Democratic Rep. Alexandria Ocasio-Cortez (D-NY) suggested in a lengthy interview with QG that she fears for her life and is uncertain about her future because “so many people in this country hate women” and “women of color” in particular.
Ocasio-Cortez, who is Featured in the latest edition of QG, praised the magazine for taking “big risks” and interviewing her so she could “get to grips with gender and politics.” She made it clear that she was proud to have “two legendary trans icons…photographing and styling the images” in the filming of the feature film.
“Shout out to GQ for agreeing to go in there and chat about good men, what it’s like to step up and grow, and what healthy masculinity looks like in the modern age,” he said. -she writes on Instagram, promoting the interview.
As she discussed issues such as abortion as well as gender in politics – she claimed that “men suffer from being under patriarchy” – she also spoke about her future and expressed great concern.
“Sometimes little girls say, ‘Oh, I want you to be president,’ or things like that,” she said, explaining that it’s “very difficult for me to talk about it because it provokes a lot of inner conflict to the extent that I never want to tell a little girl what she can’t do.
“And I don’t want to tell young people what is not possible. I’ve never been in the business of doing that. But at the same time…” she continued.
According QG Wesley Lowery, the congresswoman’s speech “slowed down, and for the first time in the hours we’d spent talking, she broke eye contact, burying her gaze in the armrest of her chair.”
“Tears pooled in the corners of her eyes,” he wrote.
“I hold two contradictory things [in mind] at a time. One is just the relentless belief that anything is possible,” Ocasio-Cortez said before revealing that she is reluctant to talk about the future because she fears for her life, like so many Americans. – she concluded, hates women and even more, women of minorities.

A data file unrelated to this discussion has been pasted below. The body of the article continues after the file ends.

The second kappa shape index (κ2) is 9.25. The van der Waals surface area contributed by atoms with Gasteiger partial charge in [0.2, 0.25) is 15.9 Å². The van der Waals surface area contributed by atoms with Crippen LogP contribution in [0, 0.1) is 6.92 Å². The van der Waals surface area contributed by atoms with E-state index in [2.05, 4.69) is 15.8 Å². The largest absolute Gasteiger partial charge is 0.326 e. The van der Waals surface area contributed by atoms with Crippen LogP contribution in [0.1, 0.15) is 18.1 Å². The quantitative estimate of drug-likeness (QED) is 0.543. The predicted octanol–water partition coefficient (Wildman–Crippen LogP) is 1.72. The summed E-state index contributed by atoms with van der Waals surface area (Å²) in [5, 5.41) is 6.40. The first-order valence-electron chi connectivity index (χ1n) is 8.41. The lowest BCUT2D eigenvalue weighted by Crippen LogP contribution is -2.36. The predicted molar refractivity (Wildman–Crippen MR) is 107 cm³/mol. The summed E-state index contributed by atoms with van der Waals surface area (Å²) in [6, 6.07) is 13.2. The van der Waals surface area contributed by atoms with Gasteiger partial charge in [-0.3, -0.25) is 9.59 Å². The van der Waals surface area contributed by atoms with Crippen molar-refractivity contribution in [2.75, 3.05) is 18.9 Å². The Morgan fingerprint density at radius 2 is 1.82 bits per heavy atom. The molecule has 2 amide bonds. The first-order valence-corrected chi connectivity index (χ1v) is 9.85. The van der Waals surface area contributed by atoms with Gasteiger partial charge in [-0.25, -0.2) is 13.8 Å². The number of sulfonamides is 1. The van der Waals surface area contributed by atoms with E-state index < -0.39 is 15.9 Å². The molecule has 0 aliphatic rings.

But at the same time, my experience here has given me a front row seat to see how deeply and unconsciously, as well as consciously, so many people in this country hate women. And they hate women of color. People ask me questions about the future. And realistically, I can’t even tell you if I’ll be alive in September. And that weighs heavily on me. And it’s not just the right. Misogyny transcends political ideology: left, right, center. This grip of patriarchy affects us all, not just women; men, as I mentioned before, but also, ideologically, there is an extraordinary lack of self-awareness in so many places.
“And so those are two very contradictory things. I sometimes admit to believing that I live in a country that would never let that happen,” she added.
This isn’t the first time the Democrat has spoken out on these topics, saying last year that “white supremacy and patriarchy are very much intertwined” while addressing her apparent fear of being violated during the protest. January 6 at the Capitol.
“You know, white supremacy and patriarchy are very connected in many ways,” she said. Told CNN’s Dana Bash.
“There is a lot of sexualization of this violence. I didn’t think I was just going to be killed. I thought other things were going to happen to me too,” she added.
Notably, Ocasio-Cortez wasn’t even in the Capitol building at the time of the protest, but in the Rayburn House Office Building across the road.
Months after making that remark, Ocasio-Cortez concluded that Republicans are just crazy they can’t get away with it:
If Republicans are mad they can’t date me, they can just say that instead of projecting their sexual frustrations onto my boyfriend’s feet.
There are creepy weirdos https://t.co/Z7bZCgXpWJ
— Alexandria Ocasio-Cortez (@AOC) December 31, 2021